http://devilexcrement.com/2015/12/06/voting-much-stronger-in-the-east-of-caracas-than-in-the-west/







Popular posts from this blog

THE MOST SOUGHT AFTER MANGOES IN THE WORLD ....

While "Flavor" is very subjective, and each country that grows mangoes is very nationalistic, these are the mango varieties that are the most sought after around the world because of sweetnesss (Brix) and demand.

The Chaunsa has a Brix rating in the 22 degree level which is unheard of!
Carabao claims to be the sweetest mango in the world and was able to register this in the Guiness book of world records.
Perhaps it is time for a GLOBAL taste test ???





In alphabetical order by Country....










India




Alphonso





Alphonso (mango)
From Wikipedia, the free encyclopedia








Alphonso (हापुस Haapoos in Marathi, હાફુસ in Gujarati, ಆಪೂಸ್ Aapoos in Kannada) is a mango cultivar that is considered by many[who?] to be one of the best in terms of sweetness, richness and flavor. 


It has considerable shelf life of a week after it is ripe making it exportable. 

It is also one of the most expensive kinds of mango and is grown mainly in Kokan region of western India.

 It is in season April through May and the fruit wei…

Mangoes date back 65 million years according to research ...

Experts at the Birbal Sahni Institute of Palaeobotany (BSIP) here have traced the origin of mango to the hills of Meghalaya, India from a 65 million year-old fossil of a mango leaf. 





The earlier fossil records of mango (Mangifera indica) from the Northeast and elsewhere were 25 to 30 million years old. The 'carbonized leaf fossil' from Damalgiri area of Meghalaya hills, believed to be a mango tree from the peninsular India, was found by Dr R. C. Mehrotra, senior scientist, BSIP and his colleagues.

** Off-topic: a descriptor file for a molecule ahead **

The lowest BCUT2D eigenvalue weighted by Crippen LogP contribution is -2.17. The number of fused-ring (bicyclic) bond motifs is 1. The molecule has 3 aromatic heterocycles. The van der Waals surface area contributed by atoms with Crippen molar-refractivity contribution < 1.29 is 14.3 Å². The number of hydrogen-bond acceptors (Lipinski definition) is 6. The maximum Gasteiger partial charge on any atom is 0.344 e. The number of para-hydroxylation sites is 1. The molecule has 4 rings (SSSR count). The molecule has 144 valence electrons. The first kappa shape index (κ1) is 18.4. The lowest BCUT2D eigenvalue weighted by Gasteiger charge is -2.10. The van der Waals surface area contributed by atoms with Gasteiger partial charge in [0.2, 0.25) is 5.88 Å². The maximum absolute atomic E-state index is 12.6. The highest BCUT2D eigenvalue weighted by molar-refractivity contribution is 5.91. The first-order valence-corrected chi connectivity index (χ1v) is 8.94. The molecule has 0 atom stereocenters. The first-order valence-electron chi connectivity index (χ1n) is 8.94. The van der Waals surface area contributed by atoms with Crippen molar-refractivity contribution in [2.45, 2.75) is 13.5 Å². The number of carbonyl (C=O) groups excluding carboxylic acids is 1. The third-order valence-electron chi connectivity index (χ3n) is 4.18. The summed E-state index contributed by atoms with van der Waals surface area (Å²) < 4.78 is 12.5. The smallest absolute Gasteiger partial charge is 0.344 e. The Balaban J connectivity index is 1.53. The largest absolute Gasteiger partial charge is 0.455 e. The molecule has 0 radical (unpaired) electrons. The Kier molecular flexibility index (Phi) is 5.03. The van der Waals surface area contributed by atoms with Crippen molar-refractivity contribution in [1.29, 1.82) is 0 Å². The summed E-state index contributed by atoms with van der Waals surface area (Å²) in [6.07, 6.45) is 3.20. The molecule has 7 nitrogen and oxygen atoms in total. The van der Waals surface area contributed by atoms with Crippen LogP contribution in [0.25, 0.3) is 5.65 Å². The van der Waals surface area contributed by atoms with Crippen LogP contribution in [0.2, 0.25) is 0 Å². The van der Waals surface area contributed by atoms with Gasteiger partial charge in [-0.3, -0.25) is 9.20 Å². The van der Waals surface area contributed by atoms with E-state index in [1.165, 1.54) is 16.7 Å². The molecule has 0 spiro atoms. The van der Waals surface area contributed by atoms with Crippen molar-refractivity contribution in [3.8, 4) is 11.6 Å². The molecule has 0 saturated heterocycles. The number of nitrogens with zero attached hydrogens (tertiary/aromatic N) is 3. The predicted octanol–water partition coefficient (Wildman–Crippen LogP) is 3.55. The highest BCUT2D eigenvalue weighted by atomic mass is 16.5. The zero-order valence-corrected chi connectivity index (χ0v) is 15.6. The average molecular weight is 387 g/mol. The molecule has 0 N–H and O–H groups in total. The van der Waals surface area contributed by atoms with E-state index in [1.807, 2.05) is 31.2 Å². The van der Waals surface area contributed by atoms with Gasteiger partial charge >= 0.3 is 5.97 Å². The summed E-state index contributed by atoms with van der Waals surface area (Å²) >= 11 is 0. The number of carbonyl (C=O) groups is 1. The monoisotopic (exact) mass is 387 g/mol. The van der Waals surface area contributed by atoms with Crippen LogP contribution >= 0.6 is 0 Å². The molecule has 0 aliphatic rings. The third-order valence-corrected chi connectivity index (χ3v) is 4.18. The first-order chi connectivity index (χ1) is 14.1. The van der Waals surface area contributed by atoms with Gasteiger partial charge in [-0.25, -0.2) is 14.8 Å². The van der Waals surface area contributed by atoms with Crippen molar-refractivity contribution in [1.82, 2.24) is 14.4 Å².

After careful analysis of the fossil of the mango leaf and leaves of modern plants, the BISP scientist found many of the fossil leaf characters to be similar to mangifera.


An extensive study of the anatomy and morphology of several modern-day species of the genus mangifera with the fossil samples had reinforced the concept that its centre of origin is Northeast India, from where it spread into neighbouring areas, says Dr. Mehrotra. 




The genus is believed to have disseminated into neighb…

INDIA 2016 : Mango production in state likely to take a hit this year

TNN | May 22, 2016, 12.32 PM IST






Mangaluru: Vagaries of nature is expected to take a toll on the production of King of Fruits - Mango - in Karnataka this year. A combination of failure of pre-monsoon showers at the flowering and growth stage and spike in temperature in mango growing belt of the state is expected to limit the total production of mango to an estimated 12 lakh tonnes in the current season as against 14 lakh tonnes in the last calendar year.



However, the good news for fruit lovers is that this could see price of mangoes across varieties decrease marginally by 2-3%. This is mainly on account of 'import' of the fruit from other mango-growing states in India, said M Kamalakshi Rajanna, chairperson, Karnataka State Mango Development and Marketing Corporation Ltd.




Karnataka is the third largest mango-growing state in India after Uttar Pradesh and Maharashtra.



Inaugurating a two-day Vasanthotsava organized by Shivarama Karantha Pilikula Nisargadhama and the Corporation at P…